Voters wary over electricity deals
By Dave Gathman email@example.com March 20, 2012 8:08PM
Updated: April 22, 2012 8:08AM
In a rare occurrence, almost every city and village in northern Kane County had an identically worded referendum on its ballot Tuesday. And even more unusually, these referendums called not for a tax increase but for a chance to save homeowners some money, by promising lower, or in the worst-case scenario unchanged, electric bills.
Residents of Elgin and more than a dozen other communities voted on the question: “Shall (the municipality) have the authority to arrange for the supply of electricity for its residential and small commercial retail customers who have not opted out of such program?”
But when the results of early voting were announced soon after Tuesday’s polls closed, it was apparent that the referendum still had been a tough sell in many jurisdictions.
The proposal won a thumbs-up from voters in Elgin, Hanover Park, Burlington, East Dundee, Gilberts, Pingree Grove, South Elgin, West Dundee, Hampshire and Huntley.
But voters said “no” in unincorporated Kane County and McHenry County, and in Carpentersville, Bartlett, Algonquin and Lake in the Hills.
The final tally in Elgin was 4,471 yes, 3,198 no. City officials there have said they hope savings negotiated through the electric power-aggregation process will reduce residents’ electric bills as much or more than their electric and natural-gas bills will go up this year because of a new city utility tax.
The proposal won overwhelmingly in South Elgin with a final vote of 1,274-543, in Pingree Grove with a final tally of 221-72, in Gilberts by 361-93, in Hampshire by 244-145, in Huntley by 1,958-1,264 and in little Burlington by 58-35.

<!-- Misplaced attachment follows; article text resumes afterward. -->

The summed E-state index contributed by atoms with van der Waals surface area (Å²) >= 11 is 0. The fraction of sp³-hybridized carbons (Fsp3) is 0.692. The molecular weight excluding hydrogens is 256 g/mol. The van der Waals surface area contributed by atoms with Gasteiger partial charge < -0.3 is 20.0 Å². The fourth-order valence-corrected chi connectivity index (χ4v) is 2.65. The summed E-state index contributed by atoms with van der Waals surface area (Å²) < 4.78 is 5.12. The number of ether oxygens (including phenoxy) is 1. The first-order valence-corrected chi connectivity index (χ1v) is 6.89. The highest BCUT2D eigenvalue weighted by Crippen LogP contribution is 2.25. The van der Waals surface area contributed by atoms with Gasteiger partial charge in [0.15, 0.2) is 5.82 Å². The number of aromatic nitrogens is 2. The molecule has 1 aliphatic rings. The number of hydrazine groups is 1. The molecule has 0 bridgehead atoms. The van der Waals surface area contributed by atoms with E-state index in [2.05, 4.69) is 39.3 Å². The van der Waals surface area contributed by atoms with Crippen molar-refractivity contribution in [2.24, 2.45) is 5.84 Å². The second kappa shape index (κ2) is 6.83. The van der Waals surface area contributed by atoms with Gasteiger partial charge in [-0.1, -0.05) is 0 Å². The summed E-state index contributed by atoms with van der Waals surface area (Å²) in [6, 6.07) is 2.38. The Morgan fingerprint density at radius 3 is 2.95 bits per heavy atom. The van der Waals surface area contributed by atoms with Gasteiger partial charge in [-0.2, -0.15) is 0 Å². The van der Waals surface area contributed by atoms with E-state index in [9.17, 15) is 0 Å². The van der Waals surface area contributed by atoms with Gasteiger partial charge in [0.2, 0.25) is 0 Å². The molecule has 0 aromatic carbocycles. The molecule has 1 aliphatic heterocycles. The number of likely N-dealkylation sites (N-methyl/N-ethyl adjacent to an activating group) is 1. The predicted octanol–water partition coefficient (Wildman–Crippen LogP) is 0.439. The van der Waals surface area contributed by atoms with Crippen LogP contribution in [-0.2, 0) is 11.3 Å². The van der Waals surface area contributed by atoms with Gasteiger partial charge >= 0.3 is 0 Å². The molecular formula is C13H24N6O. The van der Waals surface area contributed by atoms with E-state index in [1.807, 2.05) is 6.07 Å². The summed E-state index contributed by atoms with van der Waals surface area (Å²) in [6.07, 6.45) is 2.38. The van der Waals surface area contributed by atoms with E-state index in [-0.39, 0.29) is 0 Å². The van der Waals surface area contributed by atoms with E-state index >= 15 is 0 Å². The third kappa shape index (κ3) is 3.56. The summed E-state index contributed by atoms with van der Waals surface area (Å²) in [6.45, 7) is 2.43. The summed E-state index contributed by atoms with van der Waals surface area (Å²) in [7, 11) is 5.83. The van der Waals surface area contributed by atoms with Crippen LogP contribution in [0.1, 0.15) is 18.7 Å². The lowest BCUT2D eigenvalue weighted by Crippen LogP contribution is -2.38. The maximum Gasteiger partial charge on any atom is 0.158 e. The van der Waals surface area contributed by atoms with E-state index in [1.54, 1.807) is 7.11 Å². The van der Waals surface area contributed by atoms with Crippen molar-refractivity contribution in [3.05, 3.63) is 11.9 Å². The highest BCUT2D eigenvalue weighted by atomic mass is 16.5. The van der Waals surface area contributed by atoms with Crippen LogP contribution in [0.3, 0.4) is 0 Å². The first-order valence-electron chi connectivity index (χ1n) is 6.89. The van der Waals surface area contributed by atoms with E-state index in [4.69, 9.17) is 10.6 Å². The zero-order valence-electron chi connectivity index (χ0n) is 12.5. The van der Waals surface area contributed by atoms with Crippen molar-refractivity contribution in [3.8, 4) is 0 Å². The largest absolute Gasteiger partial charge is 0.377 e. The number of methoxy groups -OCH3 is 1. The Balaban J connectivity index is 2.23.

Where the idea was defeated, the margin often was narrow. It was incredibly so in Algonquin, with just nine votes separating the 1,576 no’s from the 1,567 yeses.
In Carpentersville, the idea lost 776-702. In unincorporated Kane County, it lost 4,209 to 4,006. In Lake in the Hills there were 1,137 no’s, 964 yeses.
But the vote in unincorporated McHenry County was a decisive 5,980 no, 3,714 yes.
In each city or village where the voters say yes, municipal officials will negotiate with ComEd’s power-generating sister company and other private companies that generate electricity, trying to find one that will provide as much power as the town’s houses and small businesses need at a cheaper rate than ComEd offers. Users would still have the power delivered through their current ComEd wires.
With apparently no downside financially to voters — they could not end up paying more than if their town simply stuck with buying from ComEd — the main potential obstacle to getting the referendums passed may have been lack of knowledge about what the referendum was all about. Voters who have learned to equate “referendum” with “tax increase” might have been tempted to say no.
The only northern Kane County villages without the referendum are Sleepy Hollow, whose village board members said they wanted more time to consider the implications before putting it on the ballot, and St. Charles and Geneva, which already buy their own power and deliver it through city-owned electrical systems.
Across all of northern Illinois, some 200 communities were looking at similar referendums. If all say yes, ComEd could lose the power to negotiate electrical sources for 40 percent of its service area.
No one knows for sure how much the new process would save in each town until officials actually sit down with power companies and work out new deals. But Elgin Corporation Counsel Bill Cogley said in December that the savings could total about $80 a year for a typical home, and he said that would be more than the $63 the city will typically collect from that home through the new utility taxes.
Shawn Ajazi, an energy operations manager hired by Burlington, told that village’s board last fall that other towns using the aggregation process have been able to negotiate rates about 1 cent per kilowatt hour less than ComEd charges. That would save a typical household $175 per year, he said.
Voters have already approved similar referendums in Crest Hill, Elburn, Fox River Grove, Glenwood, Harvard, New Lenox, North Aurora and Sugar Grove.